Keep A Medical Journal
Each time we visited the military adult medicine clinic, they would ask about medicine and allergies, even though they had the medical records in front of them as well as in their computer. However, they didn't always update dosage changes agreed upon by phone or email. So when they asked, I would whip out my Palm Pilot and read it off. Later, I put the information in an Excel spreadsheet (medication, dosage, frequency, dates) and printed it off just before the doctor visit. That saved me from having to recite it verbally.

One doctor resisted my intrusion. "Your father and I have already discussed this and I've answered his questions." I stood my ground, reminding the doctor that Dad couldn't remember any previous conversations and that I was now responsible for his care. Any decisions about his treatment now and in the future would have to be made with me in the loop. The doctor backed down and began to dialog with me.

Although I began as a thorn in their flesh, all of Dad and Mom's doctors eventually became my strongest supporters. One said to us, "Your Dad and Mom would have only lasted six months if it had not been for your care and concern." (My mother lived over 2 years after being diagnosed with congestive heart failure. My father lasted over 3 years.)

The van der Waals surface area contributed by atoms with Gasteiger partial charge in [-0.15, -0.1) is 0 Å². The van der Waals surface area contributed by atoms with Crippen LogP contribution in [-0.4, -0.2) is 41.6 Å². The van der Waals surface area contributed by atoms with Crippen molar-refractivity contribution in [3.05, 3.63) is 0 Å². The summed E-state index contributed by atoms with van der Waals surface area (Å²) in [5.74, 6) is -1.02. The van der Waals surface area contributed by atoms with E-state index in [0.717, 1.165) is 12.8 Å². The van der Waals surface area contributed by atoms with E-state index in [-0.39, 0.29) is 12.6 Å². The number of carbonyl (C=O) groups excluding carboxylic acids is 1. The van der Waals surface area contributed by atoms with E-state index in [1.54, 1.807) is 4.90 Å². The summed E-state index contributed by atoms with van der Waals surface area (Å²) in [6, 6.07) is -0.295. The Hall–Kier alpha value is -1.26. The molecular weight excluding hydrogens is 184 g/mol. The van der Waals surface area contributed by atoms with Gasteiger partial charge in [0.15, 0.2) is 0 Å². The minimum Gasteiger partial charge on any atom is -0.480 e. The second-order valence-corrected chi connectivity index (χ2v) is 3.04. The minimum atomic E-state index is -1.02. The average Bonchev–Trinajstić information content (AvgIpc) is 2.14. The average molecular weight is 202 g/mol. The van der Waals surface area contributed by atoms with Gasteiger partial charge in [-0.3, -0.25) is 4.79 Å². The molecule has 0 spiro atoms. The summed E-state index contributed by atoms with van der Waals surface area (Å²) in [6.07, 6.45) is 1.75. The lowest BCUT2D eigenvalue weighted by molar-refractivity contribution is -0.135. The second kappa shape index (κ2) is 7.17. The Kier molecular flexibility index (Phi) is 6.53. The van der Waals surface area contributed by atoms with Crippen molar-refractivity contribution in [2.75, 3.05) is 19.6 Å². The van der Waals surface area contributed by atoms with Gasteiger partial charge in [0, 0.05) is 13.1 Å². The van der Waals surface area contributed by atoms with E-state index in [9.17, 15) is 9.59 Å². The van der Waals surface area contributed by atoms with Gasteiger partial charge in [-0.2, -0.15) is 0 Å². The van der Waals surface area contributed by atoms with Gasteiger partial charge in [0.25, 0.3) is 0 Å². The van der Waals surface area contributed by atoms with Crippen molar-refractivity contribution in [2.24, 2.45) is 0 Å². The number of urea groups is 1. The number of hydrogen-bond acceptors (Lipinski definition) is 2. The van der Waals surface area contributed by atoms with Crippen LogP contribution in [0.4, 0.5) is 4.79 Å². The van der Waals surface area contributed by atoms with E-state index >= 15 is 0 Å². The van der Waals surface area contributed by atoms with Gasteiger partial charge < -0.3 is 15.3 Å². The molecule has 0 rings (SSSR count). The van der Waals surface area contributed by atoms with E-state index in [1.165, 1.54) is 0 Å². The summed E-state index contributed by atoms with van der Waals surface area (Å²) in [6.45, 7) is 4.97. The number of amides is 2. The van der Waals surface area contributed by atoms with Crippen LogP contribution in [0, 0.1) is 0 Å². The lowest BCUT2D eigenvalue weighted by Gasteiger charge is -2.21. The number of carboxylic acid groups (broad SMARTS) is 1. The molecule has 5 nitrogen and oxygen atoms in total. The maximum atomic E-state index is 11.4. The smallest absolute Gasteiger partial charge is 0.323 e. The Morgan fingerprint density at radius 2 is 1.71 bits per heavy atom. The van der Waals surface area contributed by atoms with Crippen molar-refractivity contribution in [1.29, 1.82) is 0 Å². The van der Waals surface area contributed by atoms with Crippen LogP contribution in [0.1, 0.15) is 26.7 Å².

Dr. Reid and Dr. Mitchell attending Blanche and Joe Morgan, Tripler Army Hospital HonoluluDad and Mom's primary physician happened to be the chief instigator of a pilot project among military doctors to exchange email with their patients. Many matters (like dosage adjustments) can be taken care of by a simple email exchange. It's much more efficient than tracking down the doctor by phone or trying make an office appointment. The ordeal of just going to the doctor was often exhausting for my parents (and unnecessary). I believe having the email option was invaluable in caring for my parents.

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